7 Great Entry Level Careers in Engineering
Engineers design and build new products and improve existing ones. Engineers work in all kinds of fields, from the environment to space exploration to healthcare and more, and they always have an impact on the world around them. At the entry-level, engineers focus on learning the skills and developing the skills that will help them succeed as they move into more advanced positions in their field of expertise.
Get Started in Engineering
Engineers are sought after in all types of industries and jobs, and they can provide solid careers with great benefits and opportunities to move up in the future. Read on to learn about seven entry-level jobs for engineers that are just starting.
1. Engineering Analyst
The role of engineering analyst is an entry-level job that offers a unique opportunity to learn about and explore various engineering disciplines. Analysts may conduct time studies, recommend safety measures, and do cost estimates for different projects. Projects can include everything from cost analysis on new products to the construction of a new building.
The analytical skills you develop as an engineering analyst translate well into other areas of engineering. This role is a great choice for engineers looking to gain some experience before starting their own company or applying for higher-level positions within an existing firm.
2. Field Engineer
Field engineers are responsible for making sure projects are completed correctly. They are usually sent to job sites by their company, but they are sometimes hired independently. They may be responsible for building or repairing things like machinery, computers, power lines, elevators, railroads, and bridges.
To become a field engineer you should have at least an associate’s degree in engineering or three years of experience. If you have a bachelor’s degree or four years of experience you might get promoted faster.
3. Product Development Engineer
Product development engineers act as both designers and analysts. They may help conceptualize new products but will usually specialize in a certain stage of development. For example, a product design engineer might work to create a prototype before handing it off to a prototype tooling engineer.
Once a prototype is complete, a testing engineer would test its functionality and safety before presenting it to marketing or sales staff. In some cases, all of these steps are handled by one person—the product development engineer. To have success as an entry-level product development engineer, you’ll need great communication skills and strong problem-solving abilities. You’ll also likely need experience with 3D modeling software or another prototyping program.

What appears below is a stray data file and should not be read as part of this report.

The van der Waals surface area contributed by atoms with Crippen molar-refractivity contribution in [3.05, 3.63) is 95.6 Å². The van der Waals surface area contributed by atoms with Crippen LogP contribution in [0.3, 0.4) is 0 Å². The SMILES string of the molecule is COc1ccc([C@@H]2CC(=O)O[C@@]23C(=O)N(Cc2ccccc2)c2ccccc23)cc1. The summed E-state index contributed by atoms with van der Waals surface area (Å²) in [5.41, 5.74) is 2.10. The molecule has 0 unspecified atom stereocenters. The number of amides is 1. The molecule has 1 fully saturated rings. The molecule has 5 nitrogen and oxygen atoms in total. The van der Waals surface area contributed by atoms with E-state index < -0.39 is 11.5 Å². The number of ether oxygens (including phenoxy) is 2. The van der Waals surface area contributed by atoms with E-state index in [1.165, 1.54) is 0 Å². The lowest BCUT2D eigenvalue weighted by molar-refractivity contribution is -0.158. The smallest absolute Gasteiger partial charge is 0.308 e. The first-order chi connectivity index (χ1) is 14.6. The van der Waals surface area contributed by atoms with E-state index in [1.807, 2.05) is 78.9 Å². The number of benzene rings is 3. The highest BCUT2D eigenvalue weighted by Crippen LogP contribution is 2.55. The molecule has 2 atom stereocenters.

4. Information Security Engineer
Information security engineers protect sensitive information from unauthorized access and use. This could mean ensuring that employees don’t leak trade secrets or commit fraud, or it could mean monitoring a network for evidence of intrusion or attack. While it does require a technical degree, many IT professionals can enter into security roles without an engineering background because they learn on the job.
5. Mechanical Design Engineer
A mechanical design engineer will typically work with a team of other engineers and designers. Their job is to turn a project from an idea into a working machine or piece of equipment. This process typically involves researching potential materials, cost analysis, and determining how to solve engineering problems.
6. Software QA/Test Engineer
A Software QA/Test Engineer will work on a product from its early stages through to shipping. In addition to working with developers, testers, and engineers, they’ll have a chance to work closely with sales and marketing teams as well as figure out what features need to be created next. This person will need to know a little bit about everything, but their job is essentially making sure that whatever gets shipped works as intended, so they have to have an eye for detail and a passion for perfection.
7. Project Engineer
Project engineers oversee construction projects, carrying out specific tasks as assigned. They report to project managers and contribute to designing and developing new products. Project engineers must be comfortable working both independently and as part of a team. They also need excellent communication skills and basic math skills, as well as an understanding of computer-assisted design (CAD) programs, statistics, and other engineering software.
Entry-level positions usually require a bachelor’s degree in civil or mechanical engineering; however, some firms will hire candidates with a bachelor’s degree in another field who can demonstrate solid programming or mathematics skills.
If you’re looking to become an engineer, but you don’t have the college degree or the advanced technical training, you can still make your dream come true. Keep these seven jobs in mind as you grow in your engineering endeavors.